29 September 2007 at 9:49 am

Brain-eating amoeba in lakes

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Ugh:

PHOENIX – It sounds like science fiction but it’s true: A killer amoeba living in lakes enters the body through the nose and attacks the brain where it feeds until you die.

Even though encounters with the microscopic bug are extraordinarily rare, it’s killed six boys and young men this year. The spike in cases has health officials concerned, and they are predicting more cases in the future.

“This is definitely something we need to track,” said Michael Beach, a specialist in recreational waterborne illnesses for the Centers for Disease Control and Prevention.

“This is a heat-loving amoeba. As water temperatures go up, it does better,” Beach said. “In future decades, as temperatures rise, we’d expect to see more cases.”

According to the CDC, the amoeba called Naegleria fowleri (nuh-GLEER-ee-uh FOWL’-erh-eye) killed 23 people in the United States, from 1995 to 2004. This year health officials noticed a spike with six cases — three in Florida, two in Texas and one in Arizona. The CDC knows of only several hundred cases worldwide since its discovery in Australia in the 1960s.

Read the rest of this entry »

Written by Leisureguy

29 September 2007 at 9:40 am

Processing my food

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I just got from the library a food-processor cookbook, and immediately found several recipes to try. The first will be Mushroom Caviar, for which I’m buying the ingredients today:

2 large yellow onions cut into chunks
1 Tbsp fresh lemon thyme leaves or 1 tsp dried thyme
1/2 tsp salt
1/2 tsp freshly ground black pepper
1/4 cup olive oil
6 oz Portabella mushroom slices cut into chunks
1 1/2 lbs small white mushrooms, wiped cleaned, stemmed, and quartered
3 Tbsp fresh lemon juice
1 Tbsp unsalted butter, diced

Pulse the first four above 10 to 12 times in a food processor fitted with the metal chopping blade, until finely chopped, scraping down the work bowl halfway through.

Heat the olive oil in a very large heavy skillet over moderately high heat until ripples appear on the skillet bottom.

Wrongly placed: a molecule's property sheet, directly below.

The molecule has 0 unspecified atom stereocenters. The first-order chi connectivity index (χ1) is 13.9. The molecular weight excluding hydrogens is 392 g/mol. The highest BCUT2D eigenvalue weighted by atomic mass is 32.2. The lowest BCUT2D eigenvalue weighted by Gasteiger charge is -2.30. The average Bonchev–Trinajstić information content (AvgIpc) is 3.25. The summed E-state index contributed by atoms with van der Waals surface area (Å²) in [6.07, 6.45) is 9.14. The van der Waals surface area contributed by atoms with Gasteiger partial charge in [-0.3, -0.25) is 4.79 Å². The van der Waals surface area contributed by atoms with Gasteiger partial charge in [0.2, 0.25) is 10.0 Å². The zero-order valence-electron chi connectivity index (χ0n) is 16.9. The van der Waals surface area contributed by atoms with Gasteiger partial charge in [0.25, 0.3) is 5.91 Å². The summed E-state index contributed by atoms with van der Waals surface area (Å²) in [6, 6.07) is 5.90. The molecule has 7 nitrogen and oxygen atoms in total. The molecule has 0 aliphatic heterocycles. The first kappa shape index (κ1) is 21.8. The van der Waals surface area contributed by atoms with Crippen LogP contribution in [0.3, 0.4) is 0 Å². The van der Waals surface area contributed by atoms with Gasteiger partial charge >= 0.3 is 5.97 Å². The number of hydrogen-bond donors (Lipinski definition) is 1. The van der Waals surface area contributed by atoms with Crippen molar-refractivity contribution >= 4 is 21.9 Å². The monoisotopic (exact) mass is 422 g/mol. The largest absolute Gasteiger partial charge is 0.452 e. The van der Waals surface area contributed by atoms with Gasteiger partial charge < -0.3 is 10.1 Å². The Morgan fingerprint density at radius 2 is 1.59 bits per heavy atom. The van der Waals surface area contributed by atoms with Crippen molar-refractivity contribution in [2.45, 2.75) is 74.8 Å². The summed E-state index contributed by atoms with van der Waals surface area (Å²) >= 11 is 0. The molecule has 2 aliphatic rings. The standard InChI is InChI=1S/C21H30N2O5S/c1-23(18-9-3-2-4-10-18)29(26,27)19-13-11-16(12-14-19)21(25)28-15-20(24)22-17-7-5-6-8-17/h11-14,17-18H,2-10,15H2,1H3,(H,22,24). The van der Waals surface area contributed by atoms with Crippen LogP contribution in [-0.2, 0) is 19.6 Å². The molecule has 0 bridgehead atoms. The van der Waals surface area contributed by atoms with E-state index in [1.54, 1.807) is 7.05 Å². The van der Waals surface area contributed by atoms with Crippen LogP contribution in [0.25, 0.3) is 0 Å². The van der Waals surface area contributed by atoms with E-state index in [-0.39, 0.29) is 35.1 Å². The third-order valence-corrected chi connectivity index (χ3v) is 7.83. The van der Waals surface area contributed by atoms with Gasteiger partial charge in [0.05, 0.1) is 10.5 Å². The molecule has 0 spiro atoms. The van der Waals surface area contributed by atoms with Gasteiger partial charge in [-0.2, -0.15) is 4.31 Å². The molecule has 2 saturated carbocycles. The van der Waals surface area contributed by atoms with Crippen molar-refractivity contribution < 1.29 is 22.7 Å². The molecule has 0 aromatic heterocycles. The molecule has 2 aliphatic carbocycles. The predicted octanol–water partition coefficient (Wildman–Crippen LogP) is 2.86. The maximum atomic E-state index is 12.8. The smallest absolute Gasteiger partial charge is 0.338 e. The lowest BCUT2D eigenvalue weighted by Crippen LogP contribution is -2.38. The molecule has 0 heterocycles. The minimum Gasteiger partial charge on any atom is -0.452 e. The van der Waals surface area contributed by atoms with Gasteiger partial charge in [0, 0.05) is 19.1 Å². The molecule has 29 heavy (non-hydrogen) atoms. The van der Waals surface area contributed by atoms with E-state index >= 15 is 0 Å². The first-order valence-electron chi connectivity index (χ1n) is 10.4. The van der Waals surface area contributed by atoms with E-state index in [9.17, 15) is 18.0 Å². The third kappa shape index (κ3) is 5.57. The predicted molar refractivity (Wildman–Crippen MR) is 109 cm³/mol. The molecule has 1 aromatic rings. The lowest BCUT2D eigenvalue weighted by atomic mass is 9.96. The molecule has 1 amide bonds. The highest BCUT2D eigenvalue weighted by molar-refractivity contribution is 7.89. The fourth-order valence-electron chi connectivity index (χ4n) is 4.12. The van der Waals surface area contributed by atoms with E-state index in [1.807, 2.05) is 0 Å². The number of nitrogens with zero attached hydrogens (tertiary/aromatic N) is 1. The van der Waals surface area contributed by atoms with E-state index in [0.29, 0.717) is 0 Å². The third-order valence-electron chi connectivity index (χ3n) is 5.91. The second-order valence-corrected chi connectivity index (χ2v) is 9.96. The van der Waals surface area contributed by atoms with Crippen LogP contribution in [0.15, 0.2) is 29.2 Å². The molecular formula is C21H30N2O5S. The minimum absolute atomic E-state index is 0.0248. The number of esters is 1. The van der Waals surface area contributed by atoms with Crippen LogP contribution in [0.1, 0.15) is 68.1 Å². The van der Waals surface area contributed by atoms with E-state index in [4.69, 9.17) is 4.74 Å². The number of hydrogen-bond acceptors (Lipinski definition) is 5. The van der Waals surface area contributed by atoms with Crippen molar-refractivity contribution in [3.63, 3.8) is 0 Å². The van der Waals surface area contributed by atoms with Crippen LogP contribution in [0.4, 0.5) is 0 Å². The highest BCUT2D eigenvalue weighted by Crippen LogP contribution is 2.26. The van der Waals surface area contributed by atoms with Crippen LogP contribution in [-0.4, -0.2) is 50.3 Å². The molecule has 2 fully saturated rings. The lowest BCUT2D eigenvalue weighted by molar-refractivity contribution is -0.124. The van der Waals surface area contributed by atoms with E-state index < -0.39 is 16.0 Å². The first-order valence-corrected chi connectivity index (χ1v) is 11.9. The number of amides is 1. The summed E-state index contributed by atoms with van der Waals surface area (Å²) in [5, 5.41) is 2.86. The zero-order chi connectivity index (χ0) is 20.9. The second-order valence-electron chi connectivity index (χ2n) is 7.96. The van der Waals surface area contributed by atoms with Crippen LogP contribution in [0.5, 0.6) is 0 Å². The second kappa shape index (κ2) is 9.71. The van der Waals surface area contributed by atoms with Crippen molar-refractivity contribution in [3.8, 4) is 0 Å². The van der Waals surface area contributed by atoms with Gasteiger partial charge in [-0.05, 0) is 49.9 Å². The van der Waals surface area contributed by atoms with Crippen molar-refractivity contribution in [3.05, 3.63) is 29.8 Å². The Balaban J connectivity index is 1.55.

Add the chopped onion mixture to the skillet and cook uncovered, stirring now and then, until the onions are very soft and tipped with brown—20 to 25 minutes.

Add the Portabella slices and white mushrooms to the processor (in two batches if necessary) and pulse 12 to 15 times until finely chopped, scraping the work bowl halfway through.

Add the mushrooms to the browned onions in the skillet, stir well, reduce heat to moderate, and cook uncovered, stirring occasionally, until the color and consistency of caviar, about an hour. You don’t have to stand and stir—a quick stir every 20 minutes is enough.

Mix the lemon juice into the mushroom caviar, remove from the heat, and cool 10 minutes. Scatter the bits of butter over the mush caviar and stir until incorporated.

Scoop the mushroom caviar into a 1-quart container, press plastic food wrap flat on top, snap on the lid, and store in the refrigerator. Serve within 4 days.

Mellow at room temperature for about 30 minutes, then serve as a cocktail spread.

Written by Leisureguy

29 September 2007 at 9:27 am

We (you) did it!!! Lulu sales rank = 993!

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I’m so pleased! Leisureguy’s Guide to Gourmet Shaving: Shaving Made Enjoyable is now ranked at 993 in Amazon.com Lulu.com sales! A satisfying milestone—and, I hope, a satisfying introduction to an enjoyable way of shaving for the readers, may you prosper.

Now I’ve got to practice saying casually, “Yas, it’s in the top 1,000 Lulu titles.”

You’ll understand my excitement when I tell you that at first it was not even among the top 5,000 titles. And now… my!

My hope now is that some of you new readers will post your thoughts on the book under the reader reviews at Lulu.com (or Amazon.com, for that matter).

My heartfelt thanks to you all.

Written by Leisureguy

29 September 2007 at 9:13 am

Posted in Books, Shaving

Spanish leather

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I used the Institut Karité 25% shea butter shaving soap again this morning—I do like it—and the Harvard 3 Best produced a fine lather. Then the English open-comb Aristocrat with yesterday’s blade. I still didn’t like the blade, so I discarded it and put in a new Treet Blue Special. That one seemed better, so off the beard went.

Aftershave was Geo. F. Trumper Spanish Leather. And it’s a sunny morning here on the Bay.

Written by Leisureguy

29 September 2007 at 8:49 am

Posted in Shaving